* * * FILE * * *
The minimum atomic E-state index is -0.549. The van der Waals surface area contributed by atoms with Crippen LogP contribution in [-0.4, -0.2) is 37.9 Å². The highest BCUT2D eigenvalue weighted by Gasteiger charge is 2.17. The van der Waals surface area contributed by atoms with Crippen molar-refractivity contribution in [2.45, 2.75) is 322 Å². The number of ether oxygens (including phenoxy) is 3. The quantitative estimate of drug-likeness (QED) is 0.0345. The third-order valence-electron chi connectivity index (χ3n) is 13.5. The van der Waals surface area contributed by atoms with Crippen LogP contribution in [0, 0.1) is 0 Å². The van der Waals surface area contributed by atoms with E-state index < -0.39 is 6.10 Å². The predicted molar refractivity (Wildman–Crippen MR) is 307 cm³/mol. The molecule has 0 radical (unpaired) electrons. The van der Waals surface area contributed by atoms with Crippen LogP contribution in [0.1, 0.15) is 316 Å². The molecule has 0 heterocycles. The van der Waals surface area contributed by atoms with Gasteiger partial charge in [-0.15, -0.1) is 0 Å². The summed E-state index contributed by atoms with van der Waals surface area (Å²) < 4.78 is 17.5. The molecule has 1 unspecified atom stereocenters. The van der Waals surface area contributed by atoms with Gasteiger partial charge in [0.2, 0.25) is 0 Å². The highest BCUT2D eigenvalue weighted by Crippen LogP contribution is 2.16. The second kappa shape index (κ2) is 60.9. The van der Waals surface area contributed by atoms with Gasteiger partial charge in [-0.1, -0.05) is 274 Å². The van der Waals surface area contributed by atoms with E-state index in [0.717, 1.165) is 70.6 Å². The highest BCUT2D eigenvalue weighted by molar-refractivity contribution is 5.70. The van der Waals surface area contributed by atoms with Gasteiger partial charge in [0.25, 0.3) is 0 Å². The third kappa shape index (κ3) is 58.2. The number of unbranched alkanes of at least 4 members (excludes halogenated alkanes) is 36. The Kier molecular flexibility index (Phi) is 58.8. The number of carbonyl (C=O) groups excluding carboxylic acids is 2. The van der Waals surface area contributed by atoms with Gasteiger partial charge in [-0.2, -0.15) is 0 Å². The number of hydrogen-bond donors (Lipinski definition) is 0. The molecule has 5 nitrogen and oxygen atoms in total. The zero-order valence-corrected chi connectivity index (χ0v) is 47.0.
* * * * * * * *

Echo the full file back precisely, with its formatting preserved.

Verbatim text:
The minimum atomic E-state index is -0.549. The van der Waals surface area contributed by atoms with Crippen LogP contribution in [-0.4, -0.2) is 37.9 Å². The highest BCUT2D eigenvalue weighted by Gasteiger charge is 2.17. The van der Waals surface area contributed by atoms with Crippen molar-refractivity contribution in [2.45, 2.75) is 322 Å². The number of ether oxygens (including phenoxy) is 3. The quantitative estimate of drug-likeness (QED) is 0.0345. The third-order valence-electron chi connectivity index (χ3n) is 13.5. The van der Waals surface area contributed by atoms with Crippen LogP contribution in [0, 0.1) is 0 Å². The van der Waals surface area contributed by atoms with E-state index < -0.39 is 6.10 Å². The predicted molar refractivity (Wildman–Crippen MR) is 307 cm³/mol. The molecule has 0 radical (unpaired) electrons. The van der Waals surface area contributed by atoms with Crippen LogP contribution in [0.1, 0.15) is 316 Å². The molecule has 0 heterocycles. The van der Waals surface area contributed by atoms with Gasteiger partial charge in [-0.15, -0.1) is 0 Å². The summed E-state index contributed by atoms with van der Waals surface area (Å²) < 4.78 is 17.5. The molecule has 1 unspecified atom stereocenters. The van der Waals surface area contributed by atoms with Gasteiger partial charge in [0.2, 0.25) is 0 Å². The highest BCUT2D eigenvalue weighted by Crippen LogP contribution is 2.16. The second kappa shape index (κ2) is 60.9. The van der Waals surface area contributed by atoms with Gasteiger partial charge in [-0.1, -0.05) is 274 Å². The van der Waals surface area contributed by atoms with E-state index in [0.717, 1.165) is 70.6 Å². The highest BCUT2D eigenvalue weighted by molar-refractivity contribution is 5.70. The van der Waals surface area contributed by atoms with Gasteiger partial charge in [0.25, 0.3) is 0 Å². The third kappa shape index (κ3) is 58.2. The number of unbranched alkanes of at least 4 members (excludes halogenated alkanes) is 36. The Kier molecular flexibility index (Phi) is 58.8. The number of carbonyl (C=O) groups excluding carboxylic acids is 2. The van der Waals surface area contributed by atoms with Gasteiger partial charge in [-0.2, -0.15) is 0 Å². The number of hydrogen-bond donors (Lipinski definition) is 0. The molecule has 5 nitrogen and oxygen atoms in total. The zero-order valence-corrected chi connectivity index (χ0v) is 47.0.